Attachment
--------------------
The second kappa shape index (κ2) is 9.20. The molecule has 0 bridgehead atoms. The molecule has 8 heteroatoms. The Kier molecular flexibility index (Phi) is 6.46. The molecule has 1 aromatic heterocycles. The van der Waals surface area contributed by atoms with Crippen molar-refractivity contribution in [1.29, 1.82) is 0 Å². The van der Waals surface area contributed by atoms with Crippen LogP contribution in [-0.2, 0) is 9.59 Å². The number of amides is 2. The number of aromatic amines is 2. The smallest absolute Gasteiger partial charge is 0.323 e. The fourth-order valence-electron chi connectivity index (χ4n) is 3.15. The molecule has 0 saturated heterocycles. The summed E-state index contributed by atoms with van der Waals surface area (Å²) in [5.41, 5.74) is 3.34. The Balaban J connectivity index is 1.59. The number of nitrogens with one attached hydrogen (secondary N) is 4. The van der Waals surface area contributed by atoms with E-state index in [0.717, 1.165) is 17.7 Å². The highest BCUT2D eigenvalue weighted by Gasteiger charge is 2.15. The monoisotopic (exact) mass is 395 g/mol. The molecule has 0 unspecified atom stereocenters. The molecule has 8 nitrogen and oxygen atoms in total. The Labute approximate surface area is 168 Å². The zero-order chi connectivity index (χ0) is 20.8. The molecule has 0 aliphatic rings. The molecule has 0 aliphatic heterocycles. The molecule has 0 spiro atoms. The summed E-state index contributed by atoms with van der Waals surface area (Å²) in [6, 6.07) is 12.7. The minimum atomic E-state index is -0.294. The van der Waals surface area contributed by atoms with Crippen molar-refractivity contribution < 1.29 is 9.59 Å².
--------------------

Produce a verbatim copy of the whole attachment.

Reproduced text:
The second kappa shape index (κ2) is 9.20. The molecule has 0 bridgehead atoms. The molecule has 8 heteroatoms. The Kier molecular flexibility index (Phi) is 6.46. The molecule has 1 aromatic heterocycles. The van der Waals surface area contributed by atoms with Crippen molar-refractivity contribution in [1.29, 1.82) is 0 Å². The van der Waals surface area contributed by atoms with Crippen LogP contribution in [-0.2, 0) is 9.59 Å². The number of amides is 2. The number of aromatic amines is 2. The smallest absolute Gasteiger partial charge is 0.323 e. The fourth-order valence-electron chi connectivity index (χ4n) is 3.15. The molecule has 0 saturated heterocycles. The summed E-state index contributed by atoms with van der Waals surface area (Å²) in [5.41, 5.74) is 3.34. The Balaban J connectivity index is 1.59. The number of nitrogens with one attached hydrogen (secondary N) is 4. The van der Waals surface area contributed by atoms with E-state index in [0.717, 1.165) is 17.7 Å². The highest BCUT2D eigenvalue weighted by Gasteiger charge is 2.15. The monoisotopic (exact) mass is 395 g/mol. The molecule has 0 unspecified atom stereocenters. The molecule has 8 nitrogen and oxygen atoms in total. The Labute approximate surface area is 168 Å². The zero-order chi connectivity index (χ0) is 20.8. The molecule has 0 aliphatic rings. The molecule has 0 aliphatic heterocycles. The molecule has 0 spiro atoms. The summed E-state index contributed by atoms with van der Waals surface area (Å²) in [6, 6.07) is 12.7. The minimum atomic E-state index is -0.294. The van der Waals surface area contributed by atoms with Crippen molar-refractivity contribution < 1.29 is 9.59 Å².